Following Dr Kartar Lalvani’s election as fellow of an esteemed scientific institution, Ashis Ray charts the achievements of this pioneering scientist and entrepreneur
On May 10, at a stylish dinner amid awe-inspiring objects at London’s 167-year-old Science Museum – including George Stephenson’s 1829 steam engine, Alan Turing’s 1950 computer and the Apollo 10 capsule that went into lunar orbit in 1969 – Dr Kartar Lalvani, 86, was elected a fellow by the Science Museum Group (SMG),‘in appreciation of his distinguished contribution’ towards creating a Medicines Galley, scheduled to open in 2019 at the British capital’s iconic exhibition site. The Indian origin scientist and entrepreneur thus joined a select group of recipients of this honour, including Queen Elizabeth II. The only other person of Indian extraction to be so recognised is the Nobel Prize winner in chemistry Sir Venki Ramakrishnan, who was conferred the fellowship last year.
Joining Lalvani in receiving the accolade, and sitting next to him, was Elizabeth’s daughter Princess Anne, for ‘her great support of women in science and engineering and encouragement of young people to engage further with science, technology, engineering and mathematics’. Previous winners include broadcaster and naturalist Sir David Attenborough, the late mathematician Professor Stephen Hawking and Russian cosmonaut Dr Valentina Tereshkova, the first woman in space.
Kartar Lalvani is a man of few words. In accepting the fellowship from Dame Mary Archer, chairman of the board of trustees of the Science Museum Group, he said simply,‘To be honoured by this renowned, iconic institution is the highest affirmation and accolade of my life’s work that I could imagine.’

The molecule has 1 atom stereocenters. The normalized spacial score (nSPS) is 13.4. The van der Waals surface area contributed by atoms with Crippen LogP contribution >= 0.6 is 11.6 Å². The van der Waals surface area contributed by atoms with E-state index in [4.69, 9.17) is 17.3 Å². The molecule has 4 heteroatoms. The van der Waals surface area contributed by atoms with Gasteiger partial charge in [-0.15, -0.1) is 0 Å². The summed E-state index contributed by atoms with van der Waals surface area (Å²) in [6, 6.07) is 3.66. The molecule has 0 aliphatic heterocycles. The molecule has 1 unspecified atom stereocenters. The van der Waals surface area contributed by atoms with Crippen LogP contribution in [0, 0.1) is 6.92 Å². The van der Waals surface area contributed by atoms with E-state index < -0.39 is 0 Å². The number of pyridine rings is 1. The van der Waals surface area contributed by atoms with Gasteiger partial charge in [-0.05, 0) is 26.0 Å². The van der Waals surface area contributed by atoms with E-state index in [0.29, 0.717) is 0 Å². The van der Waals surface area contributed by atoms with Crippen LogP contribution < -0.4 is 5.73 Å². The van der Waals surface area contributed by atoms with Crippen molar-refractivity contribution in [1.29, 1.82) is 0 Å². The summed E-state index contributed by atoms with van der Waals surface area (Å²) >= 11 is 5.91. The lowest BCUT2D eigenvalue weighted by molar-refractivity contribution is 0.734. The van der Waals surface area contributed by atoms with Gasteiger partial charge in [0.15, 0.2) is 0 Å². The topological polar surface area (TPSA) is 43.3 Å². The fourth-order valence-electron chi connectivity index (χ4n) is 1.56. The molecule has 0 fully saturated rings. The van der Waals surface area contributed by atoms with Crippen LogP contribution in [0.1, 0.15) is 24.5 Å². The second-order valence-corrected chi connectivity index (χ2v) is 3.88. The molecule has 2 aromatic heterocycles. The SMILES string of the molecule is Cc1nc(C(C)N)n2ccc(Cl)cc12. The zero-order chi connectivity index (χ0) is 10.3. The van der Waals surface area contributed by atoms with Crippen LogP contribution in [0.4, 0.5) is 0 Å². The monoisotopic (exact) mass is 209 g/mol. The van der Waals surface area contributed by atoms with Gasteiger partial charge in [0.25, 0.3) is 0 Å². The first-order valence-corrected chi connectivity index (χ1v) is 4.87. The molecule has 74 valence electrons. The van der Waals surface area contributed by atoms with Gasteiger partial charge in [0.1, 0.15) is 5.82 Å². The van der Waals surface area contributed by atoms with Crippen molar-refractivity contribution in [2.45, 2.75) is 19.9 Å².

The United Kingdom, indeed the entire world, is full of Indian migrants’ success stories. The 2017 Global India Rich List of billionaires is replete with people of Indian origin across the globe who have built enormous businesses. But there are few outside India who have established a pharmaceutical enterprise from scratch. One such is Lalvani, who founded Vitabiotics in 1971, today Britain’s‘No 1 Vitamin Company’.
A Sindhi Sikh, Lalvani obtained a PhD from London and a DSc from Bonn. The Times of Britain wrote that he and his former teacher, Professor Arnold Beckett – a pioneer in drug testing in sport who spent a quarter of a century as a member of the medical commission on the International Olympic Committee – ‘worked on many ground-breaking innovations, including development of many of the UK’s most widely used nutraceuticals’.
They launched Omega-H3, which the company claims was ‘the first true comprehensive multivitamin’. It remains the best-selling nutritional supplement in many countries. In the 1980s, there followed products such as Pregnacare (a pregnancy supplement), Osteocare (calcium) and Menopace (a menopause supplement) –all now household names – not to mention Perfectil (beauty vitamins and supplements) and Immunace (a blend of vitamin D, zinc and selenium for immunity).
Then in the 1990s came Diabetone, a spectrum of nutrients, along with the vitamin supplements Wellman and Wellwoman, Visionace (to maintain normal vision), Cardioace (to support healthy heart function) and Jointace (to help activity and sport), with distribution through major British retailers. Vitabiotics also acquired one of Merck& Co’s facilities as Pregnacare, Menopace, Perfectil and Osteocare became market leaders in their respective categories in the UK. It later also took over Sandoz Asia’s plants.